KATHMANDU — About 200 Nepalese women gathered in the capital Kathmandu on Monday to protest against government plans to pay men to marry widows.
The government said last month it would introduce a 50,000-rupee (650-dollar) grant for marriages involving a widow.
The plan is part of a scheme to help widowed women, who are frequently ostracised by traditional rural communities in Nepal.
But rights campaigners say the payments reduce widows to a source of cash, and want the money to be spent instead on improving access to education and healthcare for widows and their children.
Women chanting slogans and waving placards that read "We don't want government dowries" and "Don't put a price on your mother" marched to the government's headquarters to hand over a letter of protest.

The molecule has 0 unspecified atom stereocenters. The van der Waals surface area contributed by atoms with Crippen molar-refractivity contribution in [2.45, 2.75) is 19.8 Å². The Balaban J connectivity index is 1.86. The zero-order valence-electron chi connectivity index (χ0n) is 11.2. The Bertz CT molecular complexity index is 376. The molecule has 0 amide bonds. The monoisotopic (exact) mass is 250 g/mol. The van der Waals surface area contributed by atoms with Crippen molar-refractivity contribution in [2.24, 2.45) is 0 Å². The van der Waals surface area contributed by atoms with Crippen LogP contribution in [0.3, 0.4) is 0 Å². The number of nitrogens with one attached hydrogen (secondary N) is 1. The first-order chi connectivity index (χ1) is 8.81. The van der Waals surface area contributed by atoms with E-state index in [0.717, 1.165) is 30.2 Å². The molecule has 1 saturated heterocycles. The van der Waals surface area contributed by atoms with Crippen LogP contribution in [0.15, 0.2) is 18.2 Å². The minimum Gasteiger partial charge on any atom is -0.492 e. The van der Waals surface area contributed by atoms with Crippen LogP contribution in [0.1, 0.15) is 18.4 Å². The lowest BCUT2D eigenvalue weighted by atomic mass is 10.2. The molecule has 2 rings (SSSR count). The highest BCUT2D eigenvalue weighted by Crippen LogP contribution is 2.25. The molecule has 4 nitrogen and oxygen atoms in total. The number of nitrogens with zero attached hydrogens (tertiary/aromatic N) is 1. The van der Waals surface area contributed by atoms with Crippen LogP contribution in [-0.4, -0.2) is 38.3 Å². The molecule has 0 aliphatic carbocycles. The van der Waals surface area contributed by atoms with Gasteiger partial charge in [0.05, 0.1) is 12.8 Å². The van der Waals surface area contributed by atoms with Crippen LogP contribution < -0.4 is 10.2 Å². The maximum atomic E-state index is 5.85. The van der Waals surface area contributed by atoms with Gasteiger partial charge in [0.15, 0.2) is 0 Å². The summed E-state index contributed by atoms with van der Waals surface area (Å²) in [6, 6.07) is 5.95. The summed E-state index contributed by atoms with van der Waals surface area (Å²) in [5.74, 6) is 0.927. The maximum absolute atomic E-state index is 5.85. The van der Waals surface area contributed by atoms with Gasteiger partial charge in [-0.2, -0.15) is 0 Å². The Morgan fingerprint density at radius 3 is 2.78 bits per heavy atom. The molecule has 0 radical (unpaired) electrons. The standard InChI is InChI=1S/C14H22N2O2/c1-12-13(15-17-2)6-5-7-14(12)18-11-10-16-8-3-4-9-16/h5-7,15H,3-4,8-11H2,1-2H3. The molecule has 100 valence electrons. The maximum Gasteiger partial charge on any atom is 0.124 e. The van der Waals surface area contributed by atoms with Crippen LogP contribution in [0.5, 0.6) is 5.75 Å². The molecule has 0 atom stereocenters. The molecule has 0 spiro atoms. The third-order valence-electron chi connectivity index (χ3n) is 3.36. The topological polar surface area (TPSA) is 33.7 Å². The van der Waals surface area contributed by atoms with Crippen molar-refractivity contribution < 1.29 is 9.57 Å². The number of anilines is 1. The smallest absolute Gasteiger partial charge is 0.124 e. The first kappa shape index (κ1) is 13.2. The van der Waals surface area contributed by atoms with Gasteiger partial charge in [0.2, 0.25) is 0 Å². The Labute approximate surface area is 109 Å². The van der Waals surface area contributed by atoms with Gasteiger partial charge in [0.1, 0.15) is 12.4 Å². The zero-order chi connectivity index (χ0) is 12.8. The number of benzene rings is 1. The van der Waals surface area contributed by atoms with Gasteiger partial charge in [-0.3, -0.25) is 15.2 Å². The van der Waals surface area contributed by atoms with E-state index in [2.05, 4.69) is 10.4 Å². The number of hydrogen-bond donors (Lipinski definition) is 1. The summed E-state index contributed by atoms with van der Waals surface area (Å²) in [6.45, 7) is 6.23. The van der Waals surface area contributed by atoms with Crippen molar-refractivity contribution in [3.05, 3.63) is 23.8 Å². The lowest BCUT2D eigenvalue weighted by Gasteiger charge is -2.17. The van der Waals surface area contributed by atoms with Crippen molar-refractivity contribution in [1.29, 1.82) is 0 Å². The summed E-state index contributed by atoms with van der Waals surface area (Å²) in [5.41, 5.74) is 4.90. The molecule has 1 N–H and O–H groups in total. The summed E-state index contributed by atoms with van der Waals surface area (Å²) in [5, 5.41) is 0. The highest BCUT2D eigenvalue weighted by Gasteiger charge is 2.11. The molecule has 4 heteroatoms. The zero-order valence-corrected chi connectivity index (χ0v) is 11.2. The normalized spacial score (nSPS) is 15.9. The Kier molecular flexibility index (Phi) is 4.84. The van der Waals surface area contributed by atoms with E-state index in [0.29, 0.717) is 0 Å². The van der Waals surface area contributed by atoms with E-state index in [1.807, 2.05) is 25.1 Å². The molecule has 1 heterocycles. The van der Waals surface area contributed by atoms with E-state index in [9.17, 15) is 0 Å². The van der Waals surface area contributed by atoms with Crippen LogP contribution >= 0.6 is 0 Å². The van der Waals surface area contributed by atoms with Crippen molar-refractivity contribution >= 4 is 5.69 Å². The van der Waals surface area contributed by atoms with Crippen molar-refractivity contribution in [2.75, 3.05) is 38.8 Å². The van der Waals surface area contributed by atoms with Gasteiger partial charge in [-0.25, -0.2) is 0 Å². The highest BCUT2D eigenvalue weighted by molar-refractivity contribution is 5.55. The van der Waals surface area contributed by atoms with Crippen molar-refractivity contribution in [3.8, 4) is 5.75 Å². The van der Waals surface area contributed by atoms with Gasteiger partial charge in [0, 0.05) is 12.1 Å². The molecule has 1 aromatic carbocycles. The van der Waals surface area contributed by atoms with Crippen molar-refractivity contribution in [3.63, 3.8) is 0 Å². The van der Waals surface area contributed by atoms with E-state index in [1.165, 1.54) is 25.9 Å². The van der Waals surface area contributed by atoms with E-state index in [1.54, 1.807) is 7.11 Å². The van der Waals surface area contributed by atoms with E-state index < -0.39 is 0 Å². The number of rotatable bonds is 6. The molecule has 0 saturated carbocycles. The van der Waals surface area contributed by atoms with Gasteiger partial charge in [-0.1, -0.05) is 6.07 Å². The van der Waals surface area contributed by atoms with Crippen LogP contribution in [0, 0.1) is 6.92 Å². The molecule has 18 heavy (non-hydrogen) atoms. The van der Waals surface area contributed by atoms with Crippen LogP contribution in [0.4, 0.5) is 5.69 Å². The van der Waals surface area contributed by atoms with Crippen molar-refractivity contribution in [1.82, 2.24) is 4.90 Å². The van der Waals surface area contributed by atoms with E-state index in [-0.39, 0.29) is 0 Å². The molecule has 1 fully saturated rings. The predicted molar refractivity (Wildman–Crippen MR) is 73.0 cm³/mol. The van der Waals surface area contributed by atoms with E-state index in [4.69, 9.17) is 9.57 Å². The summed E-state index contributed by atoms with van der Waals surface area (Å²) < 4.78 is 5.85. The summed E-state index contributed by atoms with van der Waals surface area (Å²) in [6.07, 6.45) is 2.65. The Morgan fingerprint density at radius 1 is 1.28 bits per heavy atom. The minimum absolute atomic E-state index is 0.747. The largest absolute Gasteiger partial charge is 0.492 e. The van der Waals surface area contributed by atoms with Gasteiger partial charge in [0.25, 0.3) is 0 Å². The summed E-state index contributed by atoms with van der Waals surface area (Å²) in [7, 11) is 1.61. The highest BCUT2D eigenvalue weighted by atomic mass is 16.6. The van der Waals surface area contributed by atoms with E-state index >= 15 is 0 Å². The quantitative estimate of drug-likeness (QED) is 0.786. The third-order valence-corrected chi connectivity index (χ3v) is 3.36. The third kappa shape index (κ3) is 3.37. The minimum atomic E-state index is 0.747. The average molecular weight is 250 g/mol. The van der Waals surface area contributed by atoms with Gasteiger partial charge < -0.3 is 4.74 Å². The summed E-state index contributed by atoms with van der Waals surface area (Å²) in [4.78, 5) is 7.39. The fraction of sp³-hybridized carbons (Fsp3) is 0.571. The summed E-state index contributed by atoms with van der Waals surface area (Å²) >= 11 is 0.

"We are totally against the government's decision to give 50,000 rupees as an incentive to couples to marry," said protest organiser Lily Thapa.
"This goes against the principles of human rights. That's why we urge the government to bring in other social security measures to empower women who are widowed."
Campaigners have also expressed concern that the payments could encourage men to marry widows and then abandon them after taking the money.
But the government said its intention was to help single women -- a term frequently used to refer to widows in Nepal, where the word is seen as derogatory.
"It is the right of single women to live as they want. But society does not treat them properly," said finance ministry spokesman Shankar Adhikari.
"They are looked down on, and we want to change that."
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